Death Toll Rises After Tornadoes Hit Nashville; Music Community Reels

At least 22 died across the state. The Basement East club was among the structures destroyed, and Dualtone Records reported its office "totaled."

A man walks through storm debris
Mark Humphrey/AP/Shutterstock

As much of the city slept, a devastating tornado touched down early Tuesday in Nashville, wreaking havoc in the communities of East Nashville, North Nashville and Germantown as well as areas outside the city. At least 22 were confirmed dead through four counties in central Tennessee, with at least nine of those deaths reported in the Nashville area. An early estimate of more than 40 buildings damaged in the city was expected to rise significantly.

Speaking at a morning news conference, Governor Bill Lee confirmed the deaths and said, “There’s a really good possibility that there may be more,” referring to some unaccounted for. “It’s early yet.”

The damage could be seen in photos emerging in the middle of the night of one of the city’s largest and most popular rock clubs, the Basement East, half of which remained upright and half of which appeared to be completely flattened. Earlier in the evening, the club had hosted an election eve Bernie Sanders benefit with artists like Sarah Potenza and Lissie, but employees had cleared out by the time the tornado hit — barely.

Basement East co-owner Mike Grimes told the Tennessean that before the tornado hit the club at approximately 1:15 a.m., workers moved to safety “with seconds to spare before the roof blew off,.” He declared the building a “total loss.”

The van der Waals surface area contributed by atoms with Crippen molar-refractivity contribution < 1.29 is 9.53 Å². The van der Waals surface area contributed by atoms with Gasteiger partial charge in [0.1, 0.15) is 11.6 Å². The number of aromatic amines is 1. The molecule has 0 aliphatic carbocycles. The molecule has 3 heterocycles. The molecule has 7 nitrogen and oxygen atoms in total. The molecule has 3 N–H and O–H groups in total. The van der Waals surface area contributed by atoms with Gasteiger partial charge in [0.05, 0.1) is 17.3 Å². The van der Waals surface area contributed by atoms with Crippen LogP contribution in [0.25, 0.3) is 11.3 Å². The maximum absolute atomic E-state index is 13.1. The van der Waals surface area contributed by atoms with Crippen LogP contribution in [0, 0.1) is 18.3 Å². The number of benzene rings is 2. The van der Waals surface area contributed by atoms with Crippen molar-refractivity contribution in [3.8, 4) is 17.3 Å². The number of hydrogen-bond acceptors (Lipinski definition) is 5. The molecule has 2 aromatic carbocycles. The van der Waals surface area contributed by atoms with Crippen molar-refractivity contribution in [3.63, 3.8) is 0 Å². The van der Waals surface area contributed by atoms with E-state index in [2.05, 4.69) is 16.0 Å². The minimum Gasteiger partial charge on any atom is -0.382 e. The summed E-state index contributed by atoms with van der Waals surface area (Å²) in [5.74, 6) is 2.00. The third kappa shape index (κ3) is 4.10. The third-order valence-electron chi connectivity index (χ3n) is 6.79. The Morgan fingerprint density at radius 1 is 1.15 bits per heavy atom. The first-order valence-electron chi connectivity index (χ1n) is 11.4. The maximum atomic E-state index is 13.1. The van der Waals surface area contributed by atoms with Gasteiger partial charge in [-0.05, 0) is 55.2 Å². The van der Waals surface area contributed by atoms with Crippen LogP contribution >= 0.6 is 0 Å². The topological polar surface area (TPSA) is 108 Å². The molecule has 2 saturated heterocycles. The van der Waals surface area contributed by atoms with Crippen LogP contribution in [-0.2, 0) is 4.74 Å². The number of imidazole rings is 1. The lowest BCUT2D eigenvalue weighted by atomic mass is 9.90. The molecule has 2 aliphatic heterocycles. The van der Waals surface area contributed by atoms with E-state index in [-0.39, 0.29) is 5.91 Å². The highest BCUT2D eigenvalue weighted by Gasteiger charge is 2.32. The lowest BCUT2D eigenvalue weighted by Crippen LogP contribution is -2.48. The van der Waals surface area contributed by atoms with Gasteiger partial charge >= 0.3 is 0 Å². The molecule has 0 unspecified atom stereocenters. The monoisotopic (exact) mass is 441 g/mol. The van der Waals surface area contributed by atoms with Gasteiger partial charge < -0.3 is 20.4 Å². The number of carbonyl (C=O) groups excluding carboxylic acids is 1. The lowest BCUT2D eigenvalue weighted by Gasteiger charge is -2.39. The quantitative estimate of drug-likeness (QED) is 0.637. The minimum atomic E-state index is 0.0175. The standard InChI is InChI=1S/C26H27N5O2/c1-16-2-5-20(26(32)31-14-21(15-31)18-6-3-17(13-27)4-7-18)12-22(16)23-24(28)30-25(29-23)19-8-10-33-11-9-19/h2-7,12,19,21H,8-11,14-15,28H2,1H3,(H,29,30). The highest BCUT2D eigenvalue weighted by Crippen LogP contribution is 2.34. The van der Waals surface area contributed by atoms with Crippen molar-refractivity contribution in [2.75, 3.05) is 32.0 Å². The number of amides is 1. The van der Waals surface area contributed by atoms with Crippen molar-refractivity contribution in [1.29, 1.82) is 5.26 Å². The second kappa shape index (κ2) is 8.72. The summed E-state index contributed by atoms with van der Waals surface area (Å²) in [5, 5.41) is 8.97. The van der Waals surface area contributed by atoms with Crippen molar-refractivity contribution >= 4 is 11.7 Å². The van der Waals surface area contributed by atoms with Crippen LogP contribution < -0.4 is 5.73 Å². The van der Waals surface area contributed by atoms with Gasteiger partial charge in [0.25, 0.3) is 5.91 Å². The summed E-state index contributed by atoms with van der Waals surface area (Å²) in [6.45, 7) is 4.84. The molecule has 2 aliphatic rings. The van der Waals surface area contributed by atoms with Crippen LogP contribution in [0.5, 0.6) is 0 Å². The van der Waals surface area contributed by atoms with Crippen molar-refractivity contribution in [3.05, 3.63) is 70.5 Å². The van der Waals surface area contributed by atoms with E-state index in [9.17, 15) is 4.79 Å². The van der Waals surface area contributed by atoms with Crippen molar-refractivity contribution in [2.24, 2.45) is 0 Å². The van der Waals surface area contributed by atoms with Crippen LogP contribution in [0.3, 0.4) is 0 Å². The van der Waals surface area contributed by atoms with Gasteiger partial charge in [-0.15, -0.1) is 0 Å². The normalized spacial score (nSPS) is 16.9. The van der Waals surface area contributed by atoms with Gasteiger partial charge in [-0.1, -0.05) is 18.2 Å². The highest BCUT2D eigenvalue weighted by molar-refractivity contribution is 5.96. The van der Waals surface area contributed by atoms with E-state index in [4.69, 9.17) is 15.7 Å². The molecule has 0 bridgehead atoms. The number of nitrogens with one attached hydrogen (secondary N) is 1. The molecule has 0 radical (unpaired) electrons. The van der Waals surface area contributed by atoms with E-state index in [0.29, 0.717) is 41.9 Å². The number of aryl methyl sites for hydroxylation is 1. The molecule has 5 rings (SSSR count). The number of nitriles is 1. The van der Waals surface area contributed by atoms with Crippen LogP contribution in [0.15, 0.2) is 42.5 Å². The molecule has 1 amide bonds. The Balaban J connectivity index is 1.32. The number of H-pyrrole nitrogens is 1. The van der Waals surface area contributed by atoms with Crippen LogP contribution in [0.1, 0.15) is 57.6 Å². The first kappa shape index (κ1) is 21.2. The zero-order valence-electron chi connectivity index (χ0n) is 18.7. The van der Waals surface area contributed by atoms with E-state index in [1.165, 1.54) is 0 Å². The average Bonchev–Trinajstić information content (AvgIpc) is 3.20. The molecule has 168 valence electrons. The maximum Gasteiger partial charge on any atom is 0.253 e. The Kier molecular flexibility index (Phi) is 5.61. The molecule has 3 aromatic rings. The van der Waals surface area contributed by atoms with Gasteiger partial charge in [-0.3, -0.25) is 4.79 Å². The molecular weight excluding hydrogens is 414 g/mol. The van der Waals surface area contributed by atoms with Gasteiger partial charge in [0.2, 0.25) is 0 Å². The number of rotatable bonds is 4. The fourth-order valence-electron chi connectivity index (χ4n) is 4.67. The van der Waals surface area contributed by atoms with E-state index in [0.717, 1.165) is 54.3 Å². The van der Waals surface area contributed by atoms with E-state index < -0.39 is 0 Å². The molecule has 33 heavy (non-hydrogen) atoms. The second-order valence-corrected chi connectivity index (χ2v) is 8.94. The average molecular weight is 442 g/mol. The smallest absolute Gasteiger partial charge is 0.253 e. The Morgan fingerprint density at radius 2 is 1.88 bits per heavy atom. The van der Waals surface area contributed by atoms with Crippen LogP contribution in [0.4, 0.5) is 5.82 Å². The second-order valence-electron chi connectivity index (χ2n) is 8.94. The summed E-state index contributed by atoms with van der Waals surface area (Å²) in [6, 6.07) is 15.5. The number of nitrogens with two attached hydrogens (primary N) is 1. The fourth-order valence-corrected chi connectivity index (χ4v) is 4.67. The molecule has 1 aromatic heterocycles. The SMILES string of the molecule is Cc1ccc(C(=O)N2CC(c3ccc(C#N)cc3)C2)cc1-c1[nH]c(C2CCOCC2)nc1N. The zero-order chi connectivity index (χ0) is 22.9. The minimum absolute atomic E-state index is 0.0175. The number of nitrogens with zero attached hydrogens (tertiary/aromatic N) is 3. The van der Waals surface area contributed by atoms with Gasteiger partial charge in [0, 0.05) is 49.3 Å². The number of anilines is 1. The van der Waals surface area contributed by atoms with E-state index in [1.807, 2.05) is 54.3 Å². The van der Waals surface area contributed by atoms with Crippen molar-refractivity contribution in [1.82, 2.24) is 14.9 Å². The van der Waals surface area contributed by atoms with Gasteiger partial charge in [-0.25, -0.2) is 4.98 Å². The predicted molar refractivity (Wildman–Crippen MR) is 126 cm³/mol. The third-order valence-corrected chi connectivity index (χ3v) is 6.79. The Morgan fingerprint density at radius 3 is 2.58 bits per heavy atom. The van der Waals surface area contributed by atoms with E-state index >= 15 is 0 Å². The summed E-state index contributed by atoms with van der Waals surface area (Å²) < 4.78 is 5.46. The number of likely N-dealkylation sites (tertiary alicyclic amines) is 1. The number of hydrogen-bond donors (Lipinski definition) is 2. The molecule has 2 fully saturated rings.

Many of the city’s country and indie music figures took to social media to mark themselves safe and offer help.

“Oh Nashville,” tweeted Kelsea Ballerini, with a broken-heart emoji. “How do we start to help? Point me in the right direction and let’s start helping and healing.” Dan + Shay simply tweeted the words “East Nashville” with a broken heart. Nashville native Reese Witherspoon tweeted that she was “heartbroken and saying special prayers for the families who lost loved ones.”

The city’s familiar tourist destinations in downtown and toward Opryland were unaffected by the devastation, as were the suburbs where country stars have historically settled. East Nashville has become the epicenter for the city’s rock musicians over the last two decades, though, with musicians and industry figures settling in to live and dine in the historic and gentrifying neighborhoods there and in the Germantown.

It was not just Nashville affected by the twisters. “We have had loss of life all across the state. Four different counties, as of this morning, had confirmed fatalities,” said Lee. “It is heartbreaking.” The city of Lebanon, south of Nashville near the I-40 freeway, was among the other central Tennessee communities hit hard.

“Me and my fam are safe but many friends aren’t so lucky,” tweeted Kacey Musgraves. “We did live right in one of the worst hit spots a matter of months ago. It’s so crazy. I’m so nervous to find out who the fatalities are. Nashville is so tight knit. 💔 I’m gonna help in any way I can.”

The indie label Dualtone Records wrote on Instagram that its office was “totaled.”